This study of rock weathering and pollutions proxies foer sediments from the  Pearl River delta suggest that noticable regional human impact, in terms of erosion, only starts in the the Late Bronze Age/Iron Age around 800-700 BC; plausibly one might see this from just around 1000 BC. Although archaeological indicates some adoption from crops before 2000 BC, this must have been small scale, as most archaeology still points to shell midden coastal traditions, and it makes sense to serious agricultural investment and population growth only in the First Millennium BC. Of course we really need more environmentla archaeology and some good archaeobotanical evidence from this region.

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The Himalayas: Barrier and conduit for gene flow - Gayden - 2013 -

The Himalayas: Barrier and conduit for gene flow - Gayden - 2013 - | Kaogu | Scoop.it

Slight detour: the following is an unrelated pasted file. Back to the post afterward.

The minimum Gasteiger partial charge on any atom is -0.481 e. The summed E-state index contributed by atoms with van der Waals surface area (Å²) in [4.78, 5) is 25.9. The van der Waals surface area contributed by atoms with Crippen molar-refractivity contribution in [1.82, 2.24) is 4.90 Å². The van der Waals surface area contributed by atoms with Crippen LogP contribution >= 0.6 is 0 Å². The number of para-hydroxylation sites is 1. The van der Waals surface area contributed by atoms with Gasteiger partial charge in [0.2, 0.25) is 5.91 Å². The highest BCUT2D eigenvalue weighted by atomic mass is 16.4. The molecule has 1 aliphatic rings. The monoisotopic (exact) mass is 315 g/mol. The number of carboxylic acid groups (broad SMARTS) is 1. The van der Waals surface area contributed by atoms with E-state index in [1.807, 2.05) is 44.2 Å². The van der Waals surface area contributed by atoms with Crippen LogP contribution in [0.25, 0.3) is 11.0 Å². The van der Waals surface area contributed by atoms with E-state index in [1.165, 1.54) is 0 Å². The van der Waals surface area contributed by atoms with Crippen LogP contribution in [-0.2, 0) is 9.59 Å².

The Himalayan mountain range is strategically located at the crossroads of the major cultural centers in Asia, the Middle East and Europe. Although previous Y-chromosome studies indicate that the Himalayas served as a natural barrier for gene flow from the south to the Tibetan plateau, this region is believed to have played an important role as a corridor for human migrations between East and West Eurasia along the ancient Silk Road. To evaluate the effects of the Himalayan mountain range in shaping the maternal lineages of populations residing on either side of the cordillera, we analyzed mitochondrial DNA variation in 344 samples from three Nepalese collections (Newar, Kathmandu and Tamang) and a general population of Tibet. Our results revealed a predominantly East Asian-specific component in Tibet and Tamang, whereas Newar and Kathmandu are both characterized by a combination of East and South Central Asian lineages. Interestingly, Newar and Kathmandu harbor several deep-rooted Indian lineages, including M2, R5, and U2, whose coalescent times from this study (U2, >40 kya) and previous reports (M2 and R5, >50 kya) suggest that Nepal was inhabited during the initial peopling of South Central Asia. Comparisons with our previous Y-chromosome data indicate sex-biased migrations in Tamang and a founder effect and/or genetic drift in Tamang and Newar. Altogether, our results confirm that while the Himalayas acted as a geographic barrier for human movement from the Indian subcontinent to the Tibetan highland, it also served as a conduit for gene flow between Central and East Asia. Am J Phys Anthropol 151:169–182, 2013.